SATURDAY UPDATE: Colorado GOP Chairman Ryan Call sounds the retreat, Boulder Daily Camera:
"Of course it's ridiculous that over differences of opinion on an important issue, people are calling each other names," Polis said. "There's plenty of arguments on all sides. We want to have a strong energy sector in Colorado, but we also want to protect homeowners, and we need to find a balance between the two."
Call, in a statement Friday afternoon, apologized for the tweet.
"It's a fact that Congressman Jared Polis' proposed regulations will put thousands of Colorado jobs and our state's economic future at risk," he said. "While I passionately believe that we must protect these jobs and energy development in our state, I understand that my comment has distracted from this important conversation.
"I apologize for that, and I sincerely apologize to Congressman Polis."
UPDATE #2: The Denver Post's Kurtis Lee reports, prospects for a compromise dimming as GOP rhetoric against Rep. Jared Polis waxes incendiary:
"My constituents want to see this addressed. We're fully prepared to go to the ballot box on this," Polis said Friday. "It looks increasingly unlikely the legislature will succeed in addressing this issue."
Some House Republicans assailed Polis Friday for "economic blackmail."
"I am amazed that Democrats in the legislature are following along like a flock of sheep," said Rep. Jerry Sonnenberg, R-Sterling. "We hope Colorado is paying attention — Polis' jihad [Pols emphasis] against responsible energy development is reckless, and the Democrats under the Gold Dome are committed accomplices."
Got that? Polis is a "terrorist" (below), waging a "jihad" against energy. No mistaking what they're getting at. In addition to being over-the-top offensive, as we understand it, a "jihad" is struggle against those who do not believe.
Kind of like the oil industry drilling in your neighborhood, right? It seems they've got it backwards.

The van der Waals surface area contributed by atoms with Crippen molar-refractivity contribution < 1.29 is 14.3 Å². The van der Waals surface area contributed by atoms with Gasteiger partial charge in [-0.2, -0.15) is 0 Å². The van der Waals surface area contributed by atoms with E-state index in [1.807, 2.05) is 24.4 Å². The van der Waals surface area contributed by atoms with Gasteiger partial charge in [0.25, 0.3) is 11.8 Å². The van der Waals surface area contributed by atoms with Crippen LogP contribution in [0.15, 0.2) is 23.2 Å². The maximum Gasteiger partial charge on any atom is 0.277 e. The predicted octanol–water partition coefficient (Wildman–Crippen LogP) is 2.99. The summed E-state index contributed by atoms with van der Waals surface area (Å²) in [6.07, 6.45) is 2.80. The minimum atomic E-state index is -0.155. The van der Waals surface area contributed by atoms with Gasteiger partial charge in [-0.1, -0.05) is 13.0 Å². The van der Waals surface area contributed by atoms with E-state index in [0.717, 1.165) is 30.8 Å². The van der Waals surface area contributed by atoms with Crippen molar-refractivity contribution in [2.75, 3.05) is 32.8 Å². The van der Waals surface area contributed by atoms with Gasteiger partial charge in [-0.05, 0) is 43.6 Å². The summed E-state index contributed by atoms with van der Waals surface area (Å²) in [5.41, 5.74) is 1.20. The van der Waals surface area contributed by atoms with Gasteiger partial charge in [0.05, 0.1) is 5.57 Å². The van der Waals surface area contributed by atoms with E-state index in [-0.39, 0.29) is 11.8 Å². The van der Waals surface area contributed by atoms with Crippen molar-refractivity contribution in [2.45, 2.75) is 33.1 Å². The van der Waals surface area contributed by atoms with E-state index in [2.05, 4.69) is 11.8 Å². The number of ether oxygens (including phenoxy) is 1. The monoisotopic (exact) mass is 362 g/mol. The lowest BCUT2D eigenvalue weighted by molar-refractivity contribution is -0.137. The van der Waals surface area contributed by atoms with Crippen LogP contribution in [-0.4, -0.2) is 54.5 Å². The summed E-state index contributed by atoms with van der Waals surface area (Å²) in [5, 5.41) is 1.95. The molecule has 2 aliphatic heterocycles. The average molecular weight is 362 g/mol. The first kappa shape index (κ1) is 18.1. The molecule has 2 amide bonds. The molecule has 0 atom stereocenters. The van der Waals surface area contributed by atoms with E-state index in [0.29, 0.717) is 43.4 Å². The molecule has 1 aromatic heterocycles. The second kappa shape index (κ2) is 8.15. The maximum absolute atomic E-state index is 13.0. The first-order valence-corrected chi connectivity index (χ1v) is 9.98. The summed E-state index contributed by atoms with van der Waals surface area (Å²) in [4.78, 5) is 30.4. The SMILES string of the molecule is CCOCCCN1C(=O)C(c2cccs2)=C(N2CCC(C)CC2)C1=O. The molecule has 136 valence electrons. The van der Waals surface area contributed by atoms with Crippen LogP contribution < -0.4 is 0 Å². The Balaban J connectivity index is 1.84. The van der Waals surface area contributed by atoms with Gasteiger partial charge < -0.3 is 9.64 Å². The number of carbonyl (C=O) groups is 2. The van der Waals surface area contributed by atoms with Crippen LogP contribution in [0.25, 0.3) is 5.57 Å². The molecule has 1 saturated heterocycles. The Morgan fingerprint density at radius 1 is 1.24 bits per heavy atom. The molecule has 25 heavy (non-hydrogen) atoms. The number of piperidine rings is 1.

UPDATE: Getting ugly out there, Colorado GOP chairman Ryan Call just Tweeted and then deleted:
So, um…no. Not really very helpful, chairman.
As the Denver Business Journal's Ed Sealover reports, a deal may be near on legislation to give more control to local governments to regulate oil and gas drilling in their boundaries–legislation that needs to be tough in order to placate supporters of a number of land-use local control ballot initiatives, including measures supported by Rep. Jared Polis of Boulder, working their way through the system:
Backers say they believe something is likely to come on Friday.
Rep. Su Ryden, the Aurora Democrat who will serve as the sponsor, said in an interview Thursday that she is hoping to write the measure as broadly as possible to not tie the hands of either governments or drillers, and to allow the parties to negotiate compromises that work for everyone.
While the bill will deal with allowing local governments to regulate noise and distances between wells and homes, it likely won’t be prescriptive on how little or how much they can mandate in most instances, she said.
“It’s sort of silent on a lot of things. It doesn’t really get specific on what those particulars might be, because it allows them to be flexible and negotiate,” Ryden said.
The stakes are high in these negotiations. In addition to conservationists who need to be happy with this compromise in order to consider abandoning their ballot initiatives, the oil and gas industry needs to either be willing to make real concessions or risk killing the whole thing. Overarching both of these factors is the practical for Democrats to avoid divisive infighting in an already difficult political climate, though we've heard pretty convincing arguments that the Democratic base would indeed rally around a local control ballot measure, without collateral damage to energy-friendly Democrats who stay neutral or oppose–the ties binding Democrats, according to this line of thinking, being stronger than any single issue.
That's the status as of now, and a deal will appear today, Monday, or not at all. Stay tuned.